The Common Core requires legible manuscript (printing) in kindergarten and first grade, but after that there are no standards relating to handwriting.
In fourth grade, the Common Core requires students to be able to keyboard or type a full page at one sitting. Learning cursive writing is not required.
However, the Common Core developers have encouraged individual states and school districts to modify the standards as appropriate for their populations. Some states have included handwriting. In California, kids need to learn printing in second grade and cursive in third and fourth grade. Massachusetts requires legible handwriting of any kind in fourth grade. Private schools, which may or may not follow the Common Core, usually include handwriting as a necessary skill.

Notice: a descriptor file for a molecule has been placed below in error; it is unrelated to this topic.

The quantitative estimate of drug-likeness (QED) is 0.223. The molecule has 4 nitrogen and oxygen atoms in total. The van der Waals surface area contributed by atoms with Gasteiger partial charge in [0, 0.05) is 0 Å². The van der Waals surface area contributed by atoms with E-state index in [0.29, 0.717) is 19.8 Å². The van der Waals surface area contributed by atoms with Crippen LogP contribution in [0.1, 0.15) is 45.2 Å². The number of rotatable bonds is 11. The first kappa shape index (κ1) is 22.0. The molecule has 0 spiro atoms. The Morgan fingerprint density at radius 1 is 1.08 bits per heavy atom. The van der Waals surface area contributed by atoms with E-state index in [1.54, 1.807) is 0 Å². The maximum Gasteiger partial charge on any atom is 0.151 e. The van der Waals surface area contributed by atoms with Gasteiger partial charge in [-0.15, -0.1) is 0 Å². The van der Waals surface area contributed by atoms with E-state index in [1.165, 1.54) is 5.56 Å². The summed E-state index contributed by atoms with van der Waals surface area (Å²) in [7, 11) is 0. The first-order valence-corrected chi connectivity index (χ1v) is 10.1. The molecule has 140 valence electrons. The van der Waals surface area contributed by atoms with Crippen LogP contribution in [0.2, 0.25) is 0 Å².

Does your state require children to practice handwriting? You can find out by going to your state’s department of education and searching for the state-required curriculum. You may find that your state has adopted the Common Core as a whole, without modification, in which case handwriting will not be taught after first grade.
But that does not mean you can’t augment your child’s learning. Teacher supply stores sell booklets on how to write in cursive. Or you can go online to buy such materials.
There is good reason to do so. Handwriting (as opposed to writing with a keyboard)
- Develops dexterity in fingers
- Improves hand / eye coordination
- Activates many parts of the brain not used when keyboarding
- Encourages children to write longer passages, and
- Improves letter recognition.
Another reason to learn cursive is to be able to read letters and documents of the past. I have many letters from my aunt—written in cursive. I have a letter and post cards sent home from Europe by my father during World War II—written in cursive. I have copies of the Declaration of Independence, the Constitution and Lincoln’s Gettysburg Address—written in cursive.
Like much of the Common Core, the reduction in emphasis on handwriting is controversial.